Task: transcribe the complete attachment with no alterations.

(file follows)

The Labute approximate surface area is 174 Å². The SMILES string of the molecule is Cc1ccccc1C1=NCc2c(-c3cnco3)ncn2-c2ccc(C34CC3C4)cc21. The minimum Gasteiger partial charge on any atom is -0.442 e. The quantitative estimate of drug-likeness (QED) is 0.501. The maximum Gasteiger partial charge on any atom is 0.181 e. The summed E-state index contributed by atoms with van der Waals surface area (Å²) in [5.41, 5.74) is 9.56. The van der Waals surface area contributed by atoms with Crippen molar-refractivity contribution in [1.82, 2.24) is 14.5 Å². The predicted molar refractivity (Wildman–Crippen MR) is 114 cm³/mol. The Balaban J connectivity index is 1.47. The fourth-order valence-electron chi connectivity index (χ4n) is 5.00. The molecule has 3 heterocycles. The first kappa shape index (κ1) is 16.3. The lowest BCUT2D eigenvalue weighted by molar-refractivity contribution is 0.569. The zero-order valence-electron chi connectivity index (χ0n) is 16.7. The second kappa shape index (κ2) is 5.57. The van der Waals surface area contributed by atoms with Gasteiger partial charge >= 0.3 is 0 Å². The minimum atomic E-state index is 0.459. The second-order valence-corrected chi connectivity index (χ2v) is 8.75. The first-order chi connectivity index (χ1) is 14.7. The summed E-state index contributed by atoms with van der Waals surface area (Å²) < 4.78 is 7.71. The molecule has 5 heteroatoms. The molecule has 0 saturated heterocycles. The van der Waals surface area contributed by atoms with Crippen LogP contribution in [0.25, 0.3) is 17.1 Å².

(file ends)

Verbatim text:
The Labute approximate surface area is 174 Å². The SMILES string of the molecule is Cc1ccccc1C1=NCc2c(-c3cnco3)ncn2-c2ccc(C34CC3C4)cc21. The minimum Gasteiger partial charge on any atom is -0.442 e. The quantitative estimate of drug-likeness (QED) is 0.501. The maximum Gasteiger partial charge on any atom is 0.181 e. The summed E-state index contributed by atoms with van der Waals surface area (Å²) in [5.41, 5.74) is 9.56. The van der Waals surface area contributed by atoms with Crippen molar-refractivity contribution in [1.82, 2.24) is 14.5 Å². The predicted molar refractivity (Wildman–Crippen MR) is 114 cm³/mol. The Balaban J connectivity index is 1.47. The fourth-order valence-electron chi connectivity index (χ4n) is 5.00. The molecule has 3 heterocycles. The first kappa shape index (κ1) is 16.3. The lowest BCUT2D eigenvalue weighted by molar-refractivity contribution is 0.569. The zero-order valence-electron chi connectivity index (χ0n) is 16.7. The second kappa shape index (κ2) is 5.57. The van der Waals surface area contributed by atoms with Gasteiger partial charge >= 0.3 is 0 Å². The minimum atomic E-state index is 0.459. The second-order valence-corrected chi connectivity index (χ2v) is 8.75. The first-order chi connectivity index (χ1) is 14.7. The summed E-state index contributed by atoms with van der Waals surface area (Å²) < 4.78 is 7.71. The molecule has 5 heteroatoms. The molecule has 0 saturated heterocycles. The van der Waals surface area contributed by atoms with Crippen LogP contribution in [0.25, 0.3) is 17.1 Å².